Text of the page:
Bean felt healing their whole self was daunting so an alternative path emerged. The survivor realized it would be better to resurrect one piece of their broken body at a time, and the understanding led to Written on the Body: Letters from Trans and Non-Binary Survivors of Sexual Assault and Domestic Violence. Published by Jessica Kingley Publishers, the 2018 novel features a series of letters by survivors and each addresses a specific body part.

Bean wrote the first letter and posting online had similar content rushing in. Serving as editor and contributor, another important blueprint came about. “One of the reasons for writing the book is the letters serve as a portable support group - so to speak,” they said. “Where survivors can meet someone in a place where they might not have direct access to resources or community.”

More than words, Written on the Body has now had Bean speaking at numerous schools across the country. “I’ve heard from teachers who included the book in their curriculum and tell me how many really awesome conversations it has established for their group of young people,” said Bean.

Self-portrait from "Bookshop Santa Cruz writing residency" at the Wellstone Center in California.

Self-portrait from "Bookshop Santa Cruz writing residency" at the Wellstone Center in California.

The speaking tour has also taken Bean to crisis and health service centers. In accordance, a crucial aspect of activists’ work is to claim a stake in the MeToo movement for nonbinary and trans people. Bean believes that including the demographic in the conversation adds nuance and creates solidarity while increasing the domain of who gets to ask for help.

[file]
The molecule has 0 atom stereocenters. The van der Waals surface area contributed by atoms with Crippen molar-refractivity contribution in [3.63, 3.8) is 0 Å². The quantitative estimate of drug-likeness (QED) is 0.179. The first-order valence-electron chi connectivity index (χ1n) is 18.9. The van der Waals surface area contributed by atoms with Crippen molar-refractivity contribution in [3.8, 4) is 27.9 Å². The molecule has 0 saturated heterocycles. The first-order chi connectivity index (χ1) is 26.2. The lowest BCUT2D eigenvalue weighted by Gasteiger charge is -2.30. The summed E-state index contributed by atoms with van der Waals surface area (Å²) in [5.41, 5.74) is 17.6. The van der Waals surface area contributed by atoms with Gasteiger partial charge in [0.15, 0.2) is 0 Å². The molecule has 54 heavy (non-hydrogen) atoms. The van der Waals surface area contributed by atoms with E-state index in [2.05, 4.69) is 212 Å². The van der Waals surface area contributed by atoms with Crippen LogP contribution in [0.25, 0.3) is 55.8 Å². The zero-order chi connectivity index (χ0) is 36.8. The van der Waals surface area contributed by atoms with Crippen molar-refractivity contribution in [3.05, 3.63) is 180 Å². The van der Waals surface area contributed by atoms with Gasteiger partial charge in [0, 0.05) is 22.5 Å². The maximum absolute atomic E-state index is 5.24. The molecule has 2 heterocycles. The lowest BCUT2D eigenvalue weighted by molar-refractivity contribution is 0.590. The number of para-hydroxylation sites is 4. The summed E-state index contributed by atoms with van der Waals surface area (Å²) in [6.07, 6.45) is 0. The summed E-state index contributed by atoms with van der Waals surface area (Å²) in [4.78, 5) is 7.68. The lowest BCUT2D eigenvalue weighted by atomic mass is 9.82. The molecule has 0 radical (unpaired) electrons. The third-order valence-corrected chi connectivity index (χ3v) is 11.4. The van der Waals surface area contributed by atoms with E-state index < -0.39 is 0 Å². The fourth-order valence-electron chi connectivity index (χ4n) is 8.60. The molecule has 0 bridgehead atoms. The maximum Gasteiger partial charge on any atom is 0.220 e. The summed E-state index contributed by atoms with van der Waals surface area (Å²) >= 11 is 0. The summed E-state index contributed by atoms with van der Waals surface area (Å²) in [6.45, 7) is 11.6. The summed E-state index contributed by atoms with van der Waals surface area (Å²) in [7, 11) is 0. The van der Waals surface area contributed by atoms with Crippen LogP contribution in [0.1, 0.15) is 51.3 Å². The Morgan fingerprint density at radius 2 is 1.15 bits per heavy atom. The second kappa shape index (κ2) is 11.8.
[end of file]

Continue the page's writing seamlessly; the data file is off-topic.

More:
On the other hand, the screen adaptation has largely been a simultaneous synergy of one. “I wrote the screenplay as I was writing the book,” they said.

The challenge derives from familiar ground. “The book is all (Rowan’s) letters that are attached to a balloon,” Bean revealed.

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That said, the completely first-person perspective had to be adjusted for film. So voice given to his parents, teachers, friends, and antagonistic societal forces, Rowan must interpret the events on a deeper level, and the results of delving deeper were obvious for Bean. “Writing the book and screenplay at the same time was extremely helpful in grounding myself in developing the story as a whole,” they said.

Even so, Bean still had to bring out the inner monologue of Rowan, and a voice-over residency at a Santa Cruz Workshop allowed the character the ability to speak up with more clarity. They studied the vehicle in terms of letter writing, and the immersion eventually brought Bean to two films where children were victimized. In Room and Beasts of the Southern Wild, Bean took close note of how the children interpreted violent moments. Then imagining a better future as a contrast was very compelling, they said of both films.

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Bean also takes into account the age and imagination of the main character. So the opportunity to use elements of “magical realism” was seized upon. “There are points in the screenplay where we cut to a more visual interpretation of Rowan’s experience and then cut back to reality,” they said.

A place where the writer lives and doesn’t have them pondering whether a different pen could have freshened the story. “It’s hard to navigate around the issue of being a young transperson and sexual abuse,” they said. “One has to be really sensitive to that, and I am, because it’s my lived experience.”

Of course, they’re perfectly willing to share once a film project goes into motion, and with the help of their agent at William Morris, the search is on for collaboration. “My dream director would be someone who is part of the LGBTQ community and/or someone who may have experience of childhood sex abuse,” revealed Bean.

Either way, Bean knows the story will be brought back to the core that inspired the plot. “The Ship We Built is about how important it is to have at least one person who sees you and understands you,” Bean said, and no matter who they are, the writer is happy to deliver the message.